67 their trip to China the Telquelians seemed to believe that a movement of such great magnitude could usher in a new French society where the prol et ariat reigned and intellectuals thrived in a realm of absolute freedom; however, upon their return, they began to doubt that this was feasible or even desirable. K risteva expresses this doubt when she writes that et rien ne garantit qu e les efforts actuels ne seront pas engloutis sous la mare du rvisionnisme encore prsent ou par un retour au syst m e bourgeois has yet been played out, and nothing guarantees that the current efforts will not be swallowed up under the ever pr esent tide of revisionism or by a return to the outcome that had yet to materialize. Examining the issues of Tel Quel published on the subject of China and the Cultural Rev olution provide s a good example of the collective nature of their Maoist movement and reflects the image of the Telquelians that would have been projected to their contemporary audience The habit of the pieces in En Chine to blend the personal with the t heoretical would be echoed in the individual works by Barthes, Pleynet, and Kristeva, which spanned several genres and appeared over the years following the China in the Individual Publications of Telquelians The works covere d in this section come from several genres including journals, theory, and fiction. Writing these individual pieces gave the members of Tel Quel the chance to focus on and expand upon their own personal interests W hile Tel Quel did not always adhere str ictly to the prescribed format of the review, there was a certain decorum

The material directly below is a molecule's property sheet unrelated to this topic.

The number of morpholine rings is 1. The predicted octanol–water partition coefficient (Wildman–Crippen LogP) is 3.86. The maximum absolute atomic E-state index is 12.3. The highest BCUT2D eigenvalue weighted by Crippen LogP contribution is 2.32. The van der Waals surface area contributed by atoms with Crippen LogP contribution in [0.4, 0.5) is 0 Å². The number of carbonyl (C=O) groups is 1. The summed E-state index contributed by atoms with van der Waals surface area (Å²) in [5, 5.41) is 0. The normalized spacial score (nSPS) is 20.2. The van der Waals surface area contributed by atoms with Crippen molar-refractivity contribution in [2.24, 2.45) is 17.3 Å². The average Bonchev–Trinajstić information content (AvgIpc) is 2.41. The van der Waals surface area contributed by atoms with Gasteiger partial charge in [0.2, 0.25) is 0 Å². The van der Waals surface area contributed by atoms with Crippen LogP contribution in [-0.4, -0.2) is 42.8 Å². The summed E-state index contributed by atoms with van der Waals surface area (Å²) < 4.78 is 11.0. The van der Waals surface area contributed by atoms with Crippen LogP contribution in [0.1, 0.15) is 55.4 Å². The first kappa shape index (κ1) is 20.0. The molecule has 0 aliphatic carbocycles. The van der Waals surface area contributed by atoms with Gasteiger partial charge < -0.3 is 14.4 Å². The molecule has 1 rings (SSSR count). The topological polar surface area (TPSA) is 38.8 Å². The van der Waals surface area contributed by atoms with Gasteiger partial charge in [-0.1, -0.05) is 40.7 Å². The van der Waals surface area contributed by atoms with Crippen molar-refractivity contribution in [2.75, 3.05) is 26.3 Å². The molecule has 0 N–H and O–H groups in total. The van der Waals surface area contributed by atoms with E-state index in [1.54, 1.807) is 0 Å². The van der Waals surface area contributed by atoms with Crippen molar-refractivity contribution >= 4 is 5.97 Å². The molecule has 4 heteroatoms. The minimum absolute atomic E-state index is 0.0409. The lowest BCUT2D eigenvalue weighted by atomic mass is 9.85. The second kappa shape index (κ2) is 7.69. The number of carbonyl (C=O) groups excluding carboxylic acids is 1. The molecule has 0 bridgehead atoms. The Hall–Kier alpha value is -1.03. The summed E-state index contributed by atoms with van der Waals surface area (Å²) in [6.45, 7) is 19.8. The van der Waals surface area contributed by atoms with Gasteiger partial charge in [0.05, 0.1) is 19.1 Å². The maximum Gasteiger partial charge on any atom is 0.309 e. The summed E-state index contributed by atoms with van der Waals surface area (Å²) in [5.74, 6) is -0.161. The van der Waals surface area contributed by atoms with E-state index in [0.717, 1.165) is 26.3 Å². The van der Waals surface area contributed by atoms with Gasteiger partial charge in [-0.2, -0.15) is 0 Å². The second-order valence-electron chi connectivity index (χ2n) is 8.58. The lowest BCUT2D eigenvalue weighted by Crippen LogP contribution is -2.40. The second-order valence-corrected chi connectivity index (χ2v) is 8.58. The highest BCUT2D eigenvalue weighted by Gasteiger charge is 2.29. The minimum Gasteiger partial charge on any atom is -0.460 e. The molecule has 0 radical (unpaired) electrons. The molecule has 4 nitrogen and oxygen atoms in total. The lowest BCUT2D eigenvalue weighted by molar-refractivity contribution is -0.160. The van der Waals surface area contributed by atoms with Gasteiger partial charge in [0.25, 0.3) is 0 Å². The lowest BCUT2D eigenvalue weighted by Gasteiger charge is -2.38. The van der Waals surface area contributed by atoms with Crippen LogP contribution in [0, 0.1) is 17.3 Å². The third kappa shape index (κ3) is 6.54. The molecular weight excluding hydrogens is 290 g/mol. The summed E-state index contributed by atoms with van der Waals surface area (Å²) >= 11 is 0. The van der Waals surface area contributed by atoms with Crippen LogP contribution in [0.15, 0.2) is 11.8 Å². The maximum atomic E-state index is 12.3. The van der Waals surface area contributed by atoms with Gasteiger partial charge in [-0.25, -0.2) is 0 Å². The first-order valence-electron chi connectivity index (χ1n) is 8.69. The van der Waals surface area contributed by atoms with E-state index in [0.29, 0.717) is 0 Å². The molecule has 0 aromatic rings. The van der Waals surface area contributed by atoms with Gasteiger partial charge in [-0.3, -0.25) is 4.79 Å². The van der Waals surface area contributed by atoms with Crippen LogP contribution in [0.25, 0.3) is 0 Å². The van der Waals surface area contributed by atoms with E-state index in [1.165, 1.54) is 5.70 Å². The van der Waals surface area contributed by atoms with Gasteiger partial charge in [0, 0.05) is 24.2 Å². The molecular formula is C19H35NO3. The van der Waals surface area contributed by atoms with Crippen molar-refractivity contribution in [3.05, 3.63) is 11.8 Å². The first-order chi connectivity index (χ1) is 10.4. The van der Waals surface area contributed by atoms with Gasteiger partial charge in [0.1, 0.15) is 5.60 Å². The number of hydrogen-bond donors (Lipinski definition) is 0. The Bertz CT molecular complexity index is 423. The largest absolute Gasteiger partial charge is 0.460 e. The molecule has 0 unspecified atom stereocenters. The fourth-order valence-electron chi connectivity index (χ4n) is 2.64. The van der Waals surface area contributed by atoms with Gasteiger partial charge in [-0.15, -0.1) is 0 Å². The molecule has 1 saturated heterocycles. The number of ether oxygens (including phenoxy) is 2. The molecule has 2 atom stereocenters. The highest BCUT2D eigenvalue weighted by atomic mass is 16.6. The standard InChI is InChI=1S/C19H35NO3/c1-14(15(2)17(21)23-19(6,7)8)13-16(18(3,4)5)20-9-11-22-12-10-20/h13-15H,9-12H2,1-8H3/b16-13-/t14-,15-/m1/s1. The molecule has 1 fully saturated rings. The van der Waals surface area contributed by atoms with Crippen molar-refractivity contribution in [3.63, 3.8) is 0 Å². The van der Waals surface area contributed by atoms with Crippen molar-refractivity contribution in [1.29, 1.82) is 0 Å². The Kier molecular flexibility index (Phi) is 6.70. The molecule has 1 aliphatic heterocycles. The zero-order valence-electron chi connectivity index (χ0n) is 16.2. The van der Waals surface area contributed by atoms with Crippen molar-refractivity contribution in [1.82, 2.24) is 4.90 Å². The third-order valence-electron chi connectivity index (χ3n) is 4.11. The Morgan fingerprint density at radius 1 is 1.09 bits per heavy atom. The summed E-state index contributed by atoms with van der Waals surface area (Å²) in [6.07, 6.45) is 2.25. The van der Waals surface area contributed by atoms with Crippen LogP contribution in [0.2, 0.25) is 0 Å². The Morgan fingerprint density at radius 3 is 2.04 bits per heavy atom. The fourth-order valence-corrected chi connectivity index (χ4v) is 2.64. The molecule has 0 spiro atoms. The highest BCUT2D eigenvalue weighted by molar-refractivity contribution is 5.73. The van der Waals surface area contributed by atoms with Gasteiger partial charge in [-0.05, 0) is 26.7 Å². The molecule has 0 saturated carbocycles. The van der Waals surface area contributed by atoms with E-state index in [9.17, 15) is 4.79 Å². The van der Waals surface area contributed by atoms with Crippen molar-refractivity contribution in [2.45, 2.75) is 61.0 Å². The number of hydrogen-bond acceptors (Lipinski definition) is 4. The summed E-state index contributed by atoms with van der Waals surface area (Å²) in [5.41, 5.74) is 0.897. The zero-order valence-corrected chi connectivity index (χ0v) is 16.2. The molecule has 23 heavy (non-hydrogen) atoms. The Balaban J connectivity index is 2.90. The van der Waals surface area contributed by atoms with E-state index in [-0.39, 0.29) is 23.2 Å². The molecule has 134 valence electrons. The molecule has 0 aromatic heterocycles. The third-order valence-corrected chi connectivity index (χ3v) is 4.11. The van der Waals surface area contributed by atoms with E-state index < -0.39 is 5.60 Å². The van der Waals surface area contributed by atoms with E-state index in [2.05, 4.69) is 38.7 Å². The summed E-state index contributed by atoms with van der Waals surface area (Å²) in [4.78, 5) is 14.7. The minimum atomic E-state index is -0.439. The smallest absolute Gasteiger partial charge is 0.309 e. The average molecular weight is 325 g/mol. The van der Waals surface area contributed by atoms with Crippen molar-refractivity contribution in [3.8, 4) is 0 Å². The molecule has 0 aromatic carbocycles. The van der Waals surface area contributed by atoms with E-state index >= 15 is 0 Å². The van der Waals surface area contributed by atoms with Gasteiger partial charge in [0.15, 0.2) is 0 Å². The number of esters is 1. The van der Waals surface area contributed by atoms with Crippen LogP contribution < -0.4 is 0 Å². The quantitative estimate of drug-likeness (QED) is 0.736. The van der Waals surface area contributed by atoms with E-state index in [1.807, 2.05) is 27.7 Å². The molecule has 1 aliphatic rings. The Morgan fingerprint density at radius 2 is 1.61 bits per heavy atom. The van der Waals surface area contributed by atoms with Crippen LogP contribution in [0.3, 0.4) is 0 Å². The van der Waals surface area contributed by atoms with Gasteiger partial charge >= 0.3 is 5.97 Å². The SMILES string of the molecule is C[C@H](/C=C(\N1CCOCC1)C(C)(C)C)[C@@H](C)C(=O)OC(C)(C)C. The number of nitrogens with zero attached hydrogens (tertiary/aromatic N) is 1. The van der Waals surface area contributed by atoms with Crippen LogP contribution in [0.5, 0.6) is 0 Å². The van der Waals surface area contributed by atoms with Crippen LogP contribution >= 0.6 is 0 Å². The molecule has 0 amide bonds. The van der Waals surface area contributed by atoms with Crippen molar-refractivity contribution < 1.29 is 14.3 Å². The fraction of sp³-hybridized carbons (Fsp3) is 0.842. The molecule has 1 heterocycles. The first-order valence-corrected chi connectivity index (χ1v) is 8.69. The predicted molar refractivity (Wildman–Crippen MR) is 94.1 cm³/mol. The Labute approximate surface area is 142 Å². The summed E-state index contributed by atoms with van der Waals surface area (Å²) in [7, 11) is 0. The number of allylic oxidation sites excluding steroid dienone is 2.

68 of style that had to be maintained By publishing independent works, the Telquelians were able to experiment with styles like the travel journal and the novel. In addition to styli stic freedom, these works allow ed their writers to write honestly without having to worry about may not have been popular with the rest of the group as well as even critiques of t heir Telquelian colleagues. These works also allow readers to better contextualize the changes of opinion that occurred between the 1972 and 1974 issues of Tel Quel by providing a detailed look at the China experience d by the Telquelians. Those that were written or edited for publication years after the fact also provide the authors a chance to explain and come to terms with their own changes of opinion and to reflect upon that period of their life in order to determine their motivations and make judgment s on their former selves. This section will begin with an in dept h look at the respective travel journals of Roland Barthes and Marcelin Pleynet and discuss their objectives, their tones, and to what degree they were aware of their biases as Western intel lectuals observing a completely foreign culture. I will then orks concerning her China experience T he first is a nonfiction work titled Des Chinoises and the second book, Les Samouras is a roman clef in which the protag onist, Olga (based on Kristeva), at one point travels to China during the Cultural Revolution with a group of fellow writers After noting the differences and some of the similarities, between two works, I will also discuss the implications of publishing fiction versus publishing nonfiction.